In stumbles the Drugmonkey in a caffeine-deprived haze. The other pharmacist is upset and doesn't want to talk about it, then leaves. At this point, the refill Rx has been filled, just as the District Manager ordered, and is ready to be picked up. The staff fills me in on the situation.
Step 1) Grab that refill off the shelf and make sure it ain't going nowhere.
Step 2) Sharpen the Drugmonkey claws.
I called the large mail-order operation and found someone with their head nowhere near their ass. There is a person working at a large mail-order operation whom if I ever meet in the real world, I will take out for dinner and as many drinks as they'd like. They were able to confirm delivery of the 90-day package and that it was signed for. As Kramer would say, Giddyup.
Oh, and the two prescriptions were from two different doctors.
I called the customer to tell her we would be unable to fill her 30 day refill request. You know what the customer said? The crazy customer who went ballistic only hours earlier?
"I understand. Thank you for calling."
Do you know what my District Manager said when I told him this? After putting me on hold for half an hour? That we still didn't have the power to deny the customer an early refill. My conversation with the customer was far more rational than the conversation I had with my District Manager. That's the saddest part of this whole episode.
The conversation with the District Manager quickly devolved into a semi-screaming match, at the end of which I reminded my District Manager there was a poster in every pharmacy in the state of California that spells out in clear terms the circumstances under which a pharmacist can refuse to fill a prescription. Preventing harm to the patient is one of them.
"Send me what this poster says in an e-mail" Said The District Manager who has sent out dozens of e-mails to every store he manages telling them the exact place to hang these posters. This was his way of blowing me off and ending the phone conversation.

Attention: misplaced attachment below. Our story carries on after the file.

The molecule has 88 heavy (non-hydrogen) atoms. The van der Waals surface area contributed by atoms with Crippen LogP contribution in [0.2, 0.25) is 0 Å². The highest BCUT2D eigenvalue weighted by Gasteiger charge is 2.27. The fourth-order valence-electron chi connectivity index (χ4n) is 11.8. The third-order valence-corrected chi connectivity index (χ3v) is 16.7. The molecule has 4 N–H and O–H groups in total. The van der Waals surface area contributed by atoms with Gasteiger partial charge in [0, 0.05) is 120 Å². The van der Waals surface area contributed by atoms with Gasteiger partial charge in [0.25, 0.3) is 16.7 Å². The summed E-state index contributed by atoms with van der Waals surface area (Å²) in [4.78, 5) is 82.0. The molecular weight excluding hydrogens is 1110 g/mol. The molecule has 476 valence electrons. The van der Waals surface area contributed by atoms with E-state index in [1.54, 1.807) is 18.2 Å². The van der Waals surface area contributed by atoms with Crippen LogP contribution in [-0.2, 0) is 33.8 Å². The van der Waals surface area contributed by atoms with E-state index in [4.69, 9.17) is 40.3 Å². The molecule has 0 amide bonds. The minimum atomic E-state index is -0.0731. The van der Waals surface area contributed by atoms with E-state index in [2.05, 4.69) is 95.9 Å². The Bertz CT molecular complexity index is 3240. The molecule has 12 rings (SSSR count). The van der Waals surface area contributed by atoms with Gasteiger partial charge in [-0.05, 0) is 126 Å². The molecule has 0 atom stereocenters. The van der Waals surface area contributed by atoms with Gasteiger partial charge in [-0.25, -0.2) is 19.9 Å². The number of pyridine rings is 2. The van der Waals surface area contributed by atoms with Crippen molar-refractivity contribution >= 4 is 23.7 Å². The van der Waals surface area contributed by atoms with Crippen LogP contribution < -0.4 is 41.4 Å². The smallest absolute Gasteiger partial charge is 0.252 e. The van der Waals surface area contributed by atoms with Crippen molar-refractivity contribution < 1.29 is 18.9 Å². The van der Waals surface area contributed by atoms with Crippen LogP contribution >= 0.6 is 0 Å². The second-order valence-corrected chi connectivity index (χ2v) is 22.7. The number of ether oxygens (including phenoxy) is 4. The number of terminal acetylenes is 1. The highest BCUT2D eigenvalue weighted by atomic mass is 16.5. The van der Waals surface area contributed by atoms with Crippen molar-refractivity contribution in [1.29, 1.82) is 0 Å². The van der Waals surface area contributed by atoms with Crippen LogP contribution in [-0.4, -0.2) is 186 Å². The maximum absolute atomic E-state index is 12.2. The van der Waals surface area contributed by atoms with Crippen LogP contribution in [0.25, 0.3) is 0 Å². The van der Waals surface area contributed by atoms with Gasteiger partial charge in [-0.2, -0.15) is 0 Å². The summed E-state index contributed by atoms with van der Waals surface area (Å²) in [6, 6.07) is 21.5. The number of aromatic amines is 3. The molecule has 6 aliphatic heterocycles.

My first thought was that my District Manager was a rookie under pressure from above to kiss customer ass who had a decision to make and blew it. After this phone conversation however, I realized I was wrong. He is a smug, arrogant, cocky power hungry bastard who has turned this into a pissing contest for no other reason than the need to feel his dick is bigger. He also is not an unintelligent man, which concerns me. I'm used to District Managers being kinda dumb and overwhelmed.
At any rate, I spent Friday in a nasty flame war with my District Manager. If I get fired, maybe I'll publish some of what I wrote here. There's some good stuff in there.
That's where it stands at the moment. A District Manager for a major pharmacy corporation maintains he has the power to order pharmacists to give out early refills of controlled medications.
Again I ask you Dear Readers, who the fuck needs cable? There is drama all around. I'll keep you posted.
Update 1/30- After almost a week, the District Manager decided to say he did not, in fact, order the other pharmacist to fill anything. The other pharmacist had documented in the patent's profile notes, however, that the DM did indeed order her to fill the early 30 day refill. Determined not to let him slip out of this, I sent an e-mail to the DM pointing this out, and thanking him for teaching us the importance of documentation. A meeting was held between myself, the other pharmacist, and the DM. The District Manager claims it was a case of miscommunication. The other pharmacist maintained she most certainly felt as if she was being ordered to fill this prescription. I made the District Manager look me in the eye and say he did not have to power to force a pharmacist to fill a prescription against his or her professional judgement. Outcome acceptable. Situation stable. For now.